Even as the international community's calls for "de-escalation" are becoming more urgent, the fighting in Gaza is only intensifying. Following Wednesday's killing of the head of Hamas's military wing, the air strikes on Gaza and the rocket attacks into Israel have been steadily increasing, and the death toll with them.
For all the human tragedy, the periodic conflicts in Gaza provoke a sense of weary inevitability. What is different this time is that the latest spasm takes place in a region reshaped by the Arab Spring. Under Hosni Mubarak, Egypt was an ally of the US committed to peace with Israel; now its government is led by a member of the same Muslim Brotherhood that counts Hamas among its affiliates. Of the many tests that Egypt's first democratic President has faced since his election in June, the conflict in Gaza is perhaps the most hazardous. Mohamed Morsi is under pressure at home to stand up for beleaguered Palestinians, reversing Mubarak-era policies widely considered unduly supine. But regional instability will hit Egypt hard, and its ailing economy needs Western aid.
So far, Mr Morsi has played his cards carefully. He has condemned "Israeli aggression", withdrawn Egypt's ambassador to Tel Aviv and sent Prime Minister Hesham Kandil to Gaza. But he has not offered Hamas military support, or threatened action against Israel.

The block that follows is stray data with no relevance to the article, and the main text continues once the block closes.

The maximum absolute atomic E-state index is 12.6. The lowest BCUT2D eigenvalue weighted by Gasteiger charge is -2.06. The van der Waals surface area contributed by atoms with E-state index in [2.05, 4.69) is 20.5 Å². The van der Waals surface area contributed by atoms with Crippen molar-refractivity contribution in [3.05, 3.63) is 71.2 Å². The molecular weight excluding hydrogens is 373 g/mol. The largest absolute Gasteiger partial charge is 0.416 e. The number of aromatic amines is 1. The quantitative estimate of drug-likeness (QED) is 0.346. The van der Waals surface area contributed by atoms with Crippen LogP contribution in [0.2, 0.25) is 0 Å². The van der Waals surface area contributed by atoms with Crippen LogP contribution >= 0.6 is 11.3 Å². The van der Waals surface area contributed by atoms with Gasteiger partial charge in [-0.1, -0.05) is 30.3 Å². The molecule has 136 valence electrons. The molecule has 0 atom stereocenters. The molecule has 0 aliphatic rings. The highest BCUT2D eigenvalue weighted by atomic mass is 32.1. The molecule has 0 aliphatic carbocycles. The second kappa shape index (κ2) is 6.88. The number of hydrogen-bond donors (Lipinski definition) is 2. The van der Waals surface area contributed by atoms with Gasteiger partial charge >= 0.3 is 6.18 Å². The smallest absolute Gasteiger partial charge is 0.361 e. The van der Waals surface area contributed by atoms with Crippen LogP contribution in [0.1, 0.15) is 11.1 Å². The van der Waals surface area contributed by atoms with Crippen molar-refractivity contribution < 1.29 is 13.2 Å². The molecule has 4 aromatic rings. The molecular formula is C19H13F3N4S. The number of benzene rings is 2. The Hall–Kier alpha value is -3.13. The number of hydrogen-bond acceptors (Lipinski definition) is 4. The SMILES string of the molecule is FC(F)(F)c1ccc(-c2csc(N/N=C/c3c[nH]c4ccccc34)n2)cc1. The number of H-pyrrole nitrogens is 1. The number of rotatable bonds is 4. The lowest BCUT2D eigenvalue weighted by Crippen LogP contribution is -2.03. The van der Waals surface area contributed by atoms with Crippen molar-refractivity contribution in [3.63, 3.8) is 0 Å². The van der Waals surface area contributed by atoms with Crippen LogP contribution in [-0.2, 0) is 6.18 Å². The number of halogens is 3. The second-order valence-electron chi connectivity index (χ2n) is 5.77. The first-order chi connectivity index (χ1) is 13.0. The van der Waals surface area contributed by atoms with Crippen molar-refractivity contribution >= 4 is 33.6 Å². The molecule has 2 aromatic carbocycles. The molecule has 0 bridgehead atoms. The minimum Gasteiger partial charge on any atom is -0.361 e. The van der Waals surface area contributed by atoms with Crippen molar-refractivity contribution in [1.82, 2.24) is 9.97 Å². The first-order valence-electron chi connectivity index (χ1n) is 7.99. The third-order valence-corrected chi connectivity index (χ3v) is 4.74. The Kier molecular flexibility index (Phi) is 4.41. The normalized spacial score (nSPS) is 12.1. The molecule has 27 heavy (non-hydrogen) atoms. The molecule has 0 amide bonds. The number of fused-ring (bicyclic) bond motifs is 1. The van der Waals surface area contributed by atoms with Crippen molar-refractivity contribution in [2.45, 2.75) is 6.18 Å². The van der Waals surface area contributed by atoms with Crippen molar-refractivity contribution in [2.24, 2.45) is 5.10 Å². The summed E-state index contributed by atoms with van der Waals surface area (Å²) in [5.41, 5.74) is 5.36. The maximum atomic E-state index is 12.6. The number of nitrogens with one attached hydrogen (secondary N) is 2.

The danger is that he will be bounced by events. After three days, there are few signs of progress. Egypt wants the US to restrain Israel; the US is calling on Egypt to put pressure on Hamas. Neither side wants to blink first. Even the three-hour ceasefire for Mr Kandil's visit did not hold, and reports of tanks on Gaza's border add weight to Israeli talk of a land invasion.
Mr Morsi's balancing act turns the spotlight on to the relationship between Israel and Egypt and leaves the peace brokered by Anwar Sadat and Menachem Begin under threat for the first time in more than 30 years. In increasing the pressure on Cairo, the latest Israeli action in Gaza is far more dangerous than its predecessors. Without rapid "de-escalation", the prospects are alarming: for Israel, for Gaza and for the wider region.